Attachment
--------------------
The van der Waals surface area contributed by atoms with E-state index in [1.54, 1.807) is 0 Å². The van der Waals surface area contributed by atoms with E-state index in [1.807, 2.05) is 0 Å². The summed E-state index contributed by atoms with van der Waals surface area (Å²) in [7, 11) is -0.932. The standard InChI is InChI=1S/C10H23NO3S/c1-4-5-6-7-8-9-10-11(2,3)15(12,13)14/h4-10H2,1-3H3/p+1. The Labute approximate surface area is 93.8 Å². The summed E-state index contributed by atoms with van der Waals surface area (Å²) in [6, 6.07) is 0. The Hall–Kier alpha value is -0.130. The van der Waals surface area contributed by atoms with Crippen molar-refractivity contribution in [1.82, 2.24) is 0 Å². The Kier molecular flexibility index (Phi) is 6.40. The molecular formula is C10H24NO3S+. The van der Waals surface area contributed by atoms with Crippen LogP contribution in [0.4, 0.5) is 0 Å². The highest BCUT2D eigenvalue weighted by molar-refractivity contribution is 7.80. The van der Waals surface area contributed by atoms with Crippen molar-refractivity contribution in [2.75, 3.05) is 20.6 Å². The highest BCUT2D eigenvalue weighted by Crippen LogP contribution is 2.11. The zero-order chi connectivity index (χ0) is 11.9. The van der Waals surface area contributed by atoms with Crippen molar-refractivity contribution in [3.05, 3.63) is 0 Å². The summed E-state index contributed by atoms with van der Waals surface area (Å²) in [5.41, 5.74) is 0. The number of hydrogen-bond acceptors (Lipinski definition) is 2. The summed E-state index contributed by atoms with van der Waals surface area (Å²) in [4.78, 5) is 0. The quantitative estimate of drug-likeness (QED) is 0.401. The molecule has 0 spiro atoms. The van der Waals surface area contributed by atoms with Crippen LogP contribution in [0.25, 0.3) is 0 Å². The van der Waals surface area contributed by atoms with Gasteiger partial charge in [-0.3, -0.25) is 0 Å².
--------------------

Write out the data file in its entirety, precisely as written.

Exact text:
The van der Waals surface area contributed by atoms with E-state index in [1.54, 1.807) is 0 Å². The van der Waals surface area contributed by atoms with E-state index in [1.807, 2.05) is 0 Å². The summed E-state index contributed by atoms with van der Waals surface area (Å²) in [7, 11) is -0.932. The standard InChI is InChI=1S/C10H23NO3S/c1-4-5-6-7-8-9-10-11(2,3)15(12,13)14/h4-10H2,1-3H3/p+1. The Labute approximate surface area is 93.8 Å². The summed E-state index contributed by atoms with van der Waals surface area (Å²) in [6, 6.07) is 0. The Hall–Kier alpha value is -0.130. The van der Waals surface area contributed by atoms with Crippen molar-refractivity contribution in [1.82, 2.24) is 0 Å². The Kier molecular flexibility index (Phi) is 6.40. The molecular formula is C10H24NO3S+. The van der Waals surface area contributed by atoms with Crippen LogP contribution in [0.4, 0.5) is 0 Å². The highest BCUT2D eigenvalue weighted by molar-refractivity contribution is 7.80. The van der Waals surface area contributed by atoms with Crippen molar-refractivity contribution in [2.75, 3.05) is 20.6 Å². The highest BCUT2D eigenvalue weighted by Crippen LogP contribution is 2.11. The zero-order chi connectivity index (χ0) is 11.9. The van der Waals surface area contributed by atoms with Crippen molar-refractivity contribution in [3.05, 3.63) is 0 Å². The summed E-state index contributed by atoms with van der Waals surface area (Å²) in [5.41, 5.74) is 0. The number of hydrogen-bond acceptors (Lipinski definition) is 2. The summed E-state index contributed by atoms with van der Waals surface area (Å²) in [4.78, 5) is 0. The quantitative estimate of drug-likeness (QED) is 0.401. The molecule has 0 spiro atoms. The van der Waals surface area contributed by atoms with Crippen LogP contribution in [0.25, 0.3) is 0 Å². The van der Waals surface area contributed by atoms with Gasteiger partial charge in [-0.3, -0.25) is 0 Å².